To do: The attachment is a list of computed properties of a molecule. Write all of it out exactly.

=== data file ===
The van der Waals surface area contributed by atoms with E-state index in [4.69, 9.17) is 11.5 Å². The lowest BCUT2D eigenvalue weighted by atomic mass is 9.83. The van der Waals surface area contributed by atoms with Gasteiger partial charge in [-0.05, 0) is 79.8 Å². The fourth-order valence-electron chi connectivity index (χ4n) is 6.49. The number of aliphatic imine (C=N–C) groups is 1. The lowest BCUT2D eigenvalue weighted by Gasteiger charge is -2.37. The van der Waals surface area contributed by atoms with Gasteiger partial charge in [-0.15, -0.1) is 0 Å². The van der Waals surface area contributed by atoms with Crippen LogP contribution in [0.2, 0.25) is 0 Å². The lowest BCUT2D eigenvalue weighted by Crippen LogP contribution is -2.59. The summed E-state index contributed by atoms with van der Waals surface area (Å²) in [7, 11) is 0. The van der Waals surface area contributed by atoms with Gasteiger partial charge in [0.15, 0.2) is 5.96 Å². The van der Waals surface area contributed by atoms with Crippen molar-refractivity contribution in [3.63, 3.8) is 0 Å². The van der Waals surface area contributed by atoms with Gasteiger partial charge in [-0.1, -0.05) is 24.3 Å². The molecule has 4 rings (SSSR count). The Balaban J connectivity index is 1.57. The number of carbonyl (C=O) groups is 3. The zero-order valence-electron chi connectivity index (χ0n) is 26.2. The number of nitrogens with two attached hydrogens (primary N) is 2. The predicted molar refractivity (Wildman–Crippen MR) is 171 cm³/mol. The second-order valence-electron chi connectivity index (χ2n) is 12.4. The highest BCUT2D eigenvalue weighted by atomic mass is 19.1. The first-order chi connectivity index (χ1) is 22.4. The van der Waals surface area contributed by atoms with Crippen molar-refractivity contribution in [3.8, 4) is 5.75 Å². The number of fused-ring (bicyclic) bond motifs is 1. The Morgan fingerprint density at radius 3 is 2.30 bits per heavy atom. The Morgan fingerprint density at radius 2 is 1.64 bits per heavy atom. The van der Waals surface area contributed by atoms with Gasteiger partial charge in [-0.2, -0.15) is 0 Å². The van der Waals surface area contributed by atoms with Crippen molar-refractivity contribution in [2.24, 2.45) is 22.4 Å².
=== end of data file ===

The van der Waals surface area contributed by atoms with E-state index in [4.69, 9.17) is 11.5 Å². The lowest BCUT2D eigenvalue weighted by atomic mass is 9.83. The van der Waals surface area contributed by atoms with Gasteiger partial charge in [-0.05, 0) is 79.8 Å². The fourth-order valence-electron chi connectivity index (χ4n) is 6.49. The number of aliphatic imine (C=N–C) groups is 1. The lowest BCUT2D eigenvalue weighted by Gasteiger charge is -2.37. The van der Waals surface area contributed by atoms with Gasteiger partial charge in [-0.15, -0.1) is 0 Å². The van der Waals surface area contributed by atoms with Crippen LogP contribution in [0.2, 0.25) is 0 Å². The lowest BCUT2D eigenvalue weighted by Crippen LogP contribution is -2.59. The summed E-state index contributed by atoms with van der Waals surface area (Å²) in [7, 11) is 0. The van der Waals surface area contributed by atoms with Gasteiger partial charge in [0.15, 0.2) is 5.96 Å². The van der Waals surface area contributed by atoms with Crippen molar-refractivity contribution in [3.63, 3.8) is 0 Å². The van der Waals surface area contributed by atoms with Gasteiger partial charge in [-0.1, -0.05) is 24.3 Å². The molecule has 4 rings (SSSR count). The Balaban J connectivity index is 1.57. The number of carbonyl (C=O) groups is 3. The zero-order valence-electron chi connectivity index (χ0n) is 26.2. The number of nitrogens with two attached hydrogens (primary N) is 2. The predicted molar refractivity (Wildman–Crippen MR) is 171 cm³/mol. The second-order valence-electron chi connectivity index (χ2n) is 12.4. The highest BCUT2D eigenvalue weighted by atomic mass is 19.1. The first-order chi connectivity index (χ1) is 22.4. The van der Waals surface area contributed by atoms with Crippen molar-refractivity contribution in [3.8, 4) is 5.75 Å². The number of fused-ring (bicyclic) bond motifs is 1. The Morgan fingerprint density at radius 3 is 2.30 bits per heavy atom. The Morgan fingerprint density at radius 2 is 1.64 bits per heavy atom. The van der Waals surface area contributed by atoms with Gasteiger partial charge in [-0.2, -0.15) is 0 Å². The van der Waals surface area contributed by atoms with Crippen molar-refractivity contribution in [2.24, 2.45) is 22.4 Å².